The amplitude of the R1 signal increases with an increase in stimulus intensity under both dark- and light-adapted conditions as did the F signal. The threshold of R1 lies between the threshold for the optic disc and fovea and was the same under both dark- and light-adapted conditions. This leads us to think that cone photoreceptors mainly contribute to the R1 signal, because bleaching of rods in the bright condition did not change the R1 threshold. It is difficult to assume, however, that rod and cone photoreceptors play different roles in light reflectance changes. 
The property of the R1 signal is complicated in another way. The abrupt darkening after a flash may well be explained by the photoreceptor responses like the F signal, but the results in Figure 4Bstrongly suggest that R1 share the same signal origin with D and R2 signals: The amplitude of R1 signal did not increase with longer interstimulus intervals, but attained a maximum with 3- to 5-minute intervals as with the D and R2 signals. We suggest that the R1 signal is produced not only by photoreceptors but also by other inner or middle layer structures, although our data do not provide any evidence for the exact origin. 
A summary of the various properties in four signal components is shown in Table 1
Focal Stimulation
Focal stimulation of the retina is one way to evaluate local neural activity in a dysfunctional retina and has been applied clinically with the focal macular ERG. 24 25 The intrinsic signals measured with focal stimuli showed that this technique can also be used to study local responses. The focally stimulated region showed a decrease in the light reflectance after the stimulus, and this darkened region exactly matched the location of the focal stimulus (Figs. 7A 7C) . It was striking that the nonstimulated posterior pole showed a slow light reflectance increase after a fast light reflectance decrease (Fig. 7B ; I). In another case, the nonstimulated posterior pole showed only a light reflectance increase (Fig. 7D ; S).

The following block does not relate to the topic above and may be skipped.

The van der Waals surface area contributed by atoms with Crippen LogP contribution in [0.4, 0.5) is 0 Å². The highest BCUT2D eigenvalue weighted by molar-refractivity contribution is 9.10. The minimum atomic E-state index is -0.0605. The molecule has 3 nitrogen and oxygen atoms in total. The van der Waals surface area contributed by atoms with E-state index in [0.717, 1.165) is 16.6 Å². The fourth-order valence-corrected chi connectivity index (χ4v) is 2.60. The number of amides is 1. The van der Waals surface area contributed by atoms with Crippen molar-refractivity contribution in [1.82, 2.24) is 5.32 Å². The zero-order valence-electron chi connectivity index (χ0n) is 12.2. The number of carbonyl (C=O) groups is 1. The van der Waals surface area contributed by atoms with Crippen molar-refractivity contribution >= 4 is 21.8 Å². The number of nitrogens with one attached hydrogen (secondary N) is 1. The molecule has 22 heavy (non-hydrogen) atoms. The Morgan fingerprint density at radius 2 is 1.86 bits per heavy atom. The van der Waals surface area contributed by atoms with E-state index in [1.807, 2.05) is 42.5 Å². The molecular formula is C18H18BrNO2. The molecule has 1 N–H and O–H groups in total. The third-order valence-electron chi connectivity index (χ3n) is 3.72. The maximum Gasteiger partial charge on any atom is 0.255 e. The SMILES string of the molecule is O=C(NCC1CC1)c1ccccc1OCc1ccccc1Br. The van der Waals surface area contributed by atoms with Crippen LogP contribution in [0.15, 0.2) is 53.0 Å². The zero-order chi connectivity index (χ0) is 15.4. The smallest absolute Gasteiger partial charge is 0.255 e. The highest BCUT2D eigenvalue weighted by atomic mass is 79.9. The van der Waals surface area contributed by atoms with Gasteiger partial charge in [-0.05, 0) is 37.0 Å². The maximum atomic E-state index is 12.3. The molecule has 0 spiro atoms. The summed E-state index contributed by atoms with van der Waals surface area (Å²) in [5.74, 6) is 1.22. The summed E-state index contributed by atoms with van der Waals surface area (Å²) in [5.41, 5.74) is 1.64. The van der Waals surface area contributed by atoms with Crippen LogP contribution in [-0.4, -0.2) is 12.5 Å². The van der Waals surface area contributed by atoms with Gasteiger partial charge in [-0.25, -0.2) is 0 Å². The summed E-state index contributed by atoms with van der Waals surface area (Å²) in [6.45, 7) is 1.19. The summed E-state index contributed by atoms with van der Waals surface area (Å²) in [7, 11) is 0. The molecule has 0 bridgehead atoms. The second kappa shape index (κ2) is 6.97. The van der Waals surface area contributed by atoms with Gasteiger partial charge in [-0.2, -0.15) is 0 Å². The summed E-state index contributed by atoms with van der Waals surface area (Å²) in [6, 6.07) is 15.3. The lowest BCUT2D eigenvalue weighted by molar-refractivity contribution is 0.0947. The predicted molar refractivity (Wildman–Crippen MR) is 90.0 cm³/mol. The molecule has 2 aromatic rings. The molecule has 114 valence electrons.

The brightening observed in the nonstimulated region in later phase (Fig. 7B , I; Fig. 7D ; S) may be explained by (1) some type of horizontal interaction by, for example, horizontal cells, through which stimulated neurons could affect the reflectivity of the neurons outside the stimulated region, or (2) the spatial interaction in the intrinsic signals between the stimulated and nonstimulated regions via an inhomogeneous distribution of capillary blood flow. 8 9 11 36 These explanations, however, do not account for the strong and homogeneous brightening over the whole posterior region triggered by a small focal stimulus. 37 It is possible that the properties of the signals, such as polarity and threshold, are different in different retinal layers, and the difference in signal time course between stimulated and nonstimulated regions would reflect the difference of layers that mainly contribute to the light reflectance changes. 
Recently, OCT imaging of neural activity has been demonstrated in the feline visual cortex, 38 isolated frog and rabbit retina, 34 35 and intact rat retina. 39 Functional OCT studies in slice preparations have revealed the complex nature of flash-evoked changes in the reflectances from various intraretinal layers: a decrease of near infrared scattering in the photoreceptor layer and an increase in the ganglion cell layer, 34 or a decrease in the photoreceptor inner segment and increase in the internal plexiform layer and photoreceptor outer segments. 35 Srinivasan et al. 39 first reported the results of functional OCT signals in the intact retina and demonstrated the flash-evoked reflectance increase in the photoreceptor outer segments. In these studies, the increase in light reflectance after a flash was mainly observed in the photoreceptor layer, whereas the decrease was mainly observed in monkey and human retinas. 3 6 This difference in signal polarity may be attributable to the difference in the methods used to measure the reflectances. In addition, other factors, such as the use of sectioned preparations that lack the RPE layer and blood supply, differences among species, and differences in the recording region in the retina, should also be considered.